Surface Warfare Magazine
Sharing stories and news from Sailors across the U.S. Navy’s Surface Forces
 
Commander's Corner

Passing seven months on deck as commander, Naval Surface Forces and Naval Force, U.S. Pacific Fleet, I am encouraged by the overall progress we’re making in the Surface Force.

I want to reiterate, my staff and I are committing our efforts to setting up our commanding officers, their crews and their ships for success. Our goals are for ships to deploy 92 percent fit, 95 percent fill, casualty report (CASREP) free, and fully certified. I don’t consider these lofty goals – this is our job. Here’s what we have in motion to help our commanding officers reach these goals.

We’ve revised the SWO career path, increasing schoolhouse training, as well as increasing experience aboard ships at sea. The SWO Career Path has four distinct focus areas: the Division Officer tour, where officers learn how to Drive the Ship; the Department Head tour, where officers learn how to Fight the Ship; the Executive Officer tour, where officers learn how to manage the ship; and the Commanding Officer tour, where well-trained officers are ready to command ships from day one.

We’re increasing the frequency and rigor of assessments conducted throughout a Surface Warfare Officer’s career. We now have 10 assessments, seven of which are new.

We’ve conducted a competency check on 164 first-tour SWO qualified officers who had varying levels of underway experience as Officer of the Deck. Our results found performance had a bell curve distribution, similar to what any educational program might produce. The point of the competency checks was to establish a baseline for junior OODs across the fleet, so the curriculum provided in OOD phase I and OOD phase II courses could be modified to help junior officers learn and qualify more effectively.

 

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Through extensive review, we’ve identified six common traits for ship mishaps. As a result, we’ve implemented a training initiative to improve operational safety through mitigation of those six common traits. More information about this subject can be found a few pages further in the magazine.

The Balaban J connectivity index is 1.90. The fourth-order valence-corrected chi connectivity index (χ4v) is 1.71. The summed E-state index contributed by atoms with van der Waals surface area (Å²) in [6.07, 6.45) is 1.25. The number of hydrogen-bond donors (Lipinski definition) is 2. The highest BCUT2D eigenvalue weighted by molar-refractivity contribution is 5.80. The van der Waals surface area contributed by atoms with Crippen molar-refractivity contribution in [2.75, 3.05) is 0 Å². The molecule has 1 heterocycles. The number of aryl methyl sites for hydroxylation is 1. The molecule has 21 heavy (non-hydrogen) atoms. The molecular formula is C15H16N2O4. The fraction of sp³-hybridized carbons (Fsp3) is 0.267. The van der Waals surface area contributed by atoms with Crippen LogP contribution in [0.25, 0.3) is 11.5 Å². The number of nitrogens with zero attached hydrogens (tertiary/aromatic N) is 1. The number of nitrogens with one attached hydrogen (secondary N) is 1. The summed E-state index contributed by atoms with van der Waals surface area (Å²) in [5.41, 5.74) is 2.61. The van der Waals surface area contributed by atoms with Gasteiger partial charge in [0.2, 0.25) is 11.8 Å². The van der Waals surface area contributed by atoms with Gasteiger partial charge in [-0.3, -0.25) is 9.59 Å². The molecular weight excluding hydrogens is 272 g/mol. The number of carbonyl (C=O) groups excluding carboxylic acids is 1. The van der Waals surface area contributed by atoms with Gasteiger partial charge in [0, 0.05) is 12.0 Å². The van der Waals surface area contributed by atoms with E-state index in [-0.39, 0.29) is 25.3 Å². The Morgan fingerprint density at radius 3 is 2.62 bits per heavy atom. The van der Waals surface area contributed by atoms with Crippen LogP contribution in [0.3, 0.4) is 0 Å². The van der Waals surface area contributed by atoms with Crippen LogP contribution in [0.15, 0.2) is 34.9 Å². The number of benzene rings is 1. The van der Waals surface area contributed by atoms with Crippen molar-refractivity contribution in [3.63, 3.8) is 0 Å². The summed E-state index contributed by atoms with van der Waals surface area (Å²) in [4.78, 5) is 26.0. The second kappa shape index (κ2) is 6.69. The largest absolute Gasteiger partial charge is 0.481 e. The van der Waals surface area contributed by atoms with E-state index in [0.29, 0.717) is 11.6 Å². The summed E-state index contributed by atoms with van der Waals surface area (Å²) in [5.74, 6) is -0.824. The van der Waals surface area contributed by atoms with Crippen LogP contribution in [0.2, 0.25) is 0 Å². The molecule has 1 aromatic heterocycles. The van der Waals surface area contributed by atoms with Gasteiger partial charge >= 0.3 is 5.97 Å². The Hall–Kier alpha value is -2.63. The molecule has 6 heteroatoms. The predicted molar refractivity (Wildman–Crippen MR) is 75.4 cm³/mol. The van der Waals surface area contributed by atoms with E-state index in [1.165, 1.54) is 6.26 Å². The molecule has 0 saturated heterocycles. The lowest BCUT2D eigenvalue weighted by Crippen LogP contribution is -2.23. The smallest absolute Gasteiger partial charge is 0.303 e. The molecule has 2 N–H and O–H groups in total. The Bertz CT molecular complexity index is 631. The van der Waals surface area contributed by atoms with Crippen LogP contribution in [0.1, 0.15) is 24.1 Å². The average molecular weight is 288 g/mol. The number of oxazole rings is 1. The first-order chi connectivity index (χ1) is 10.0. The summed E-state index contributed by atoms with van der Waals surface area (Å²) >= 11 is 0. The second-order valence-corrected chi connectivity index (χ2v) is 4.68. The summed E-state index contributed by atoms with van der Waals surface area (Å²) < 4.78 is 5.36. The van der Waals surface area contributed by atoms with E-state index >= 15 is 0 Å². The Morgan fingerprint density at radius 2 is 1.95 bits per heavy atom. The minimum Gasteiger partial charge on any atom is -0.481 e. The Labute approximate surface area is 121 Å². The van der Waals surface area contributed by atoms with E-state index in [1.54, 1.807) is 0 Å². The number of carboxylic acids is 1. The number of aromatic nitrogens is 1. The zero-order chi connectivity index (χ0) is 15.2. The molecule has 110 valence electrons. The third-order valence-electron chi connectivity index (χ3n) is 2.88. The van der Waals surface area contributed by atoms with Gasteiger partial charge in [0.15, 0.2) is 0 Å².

Additionally, Vice Adm. DeWolfe Miller, III, commander, Commander, Naval Air Forces, and I released a joint message promulgating operational safety and risk mitigation expectations for air-capable surface ships during flight deck operations. Our goal is to fix shortcomings as we evolve to meet the threats ahead. We owe it to our Sailors (and their families) to keep them safe and, more importantly, ready to fight and win across the range of military operations as we return to a great power competition.

As the year continues, these will remain my priorities. I look forward to discussing these in more depth throughout the summer as we host midshipmen for their summer cruises, engage with crews along the waterfront, and meet during our Surface Warfare flag officers annual training symposium.

 
Own the Fight,
VADM Brown Surface Warfare Magazine

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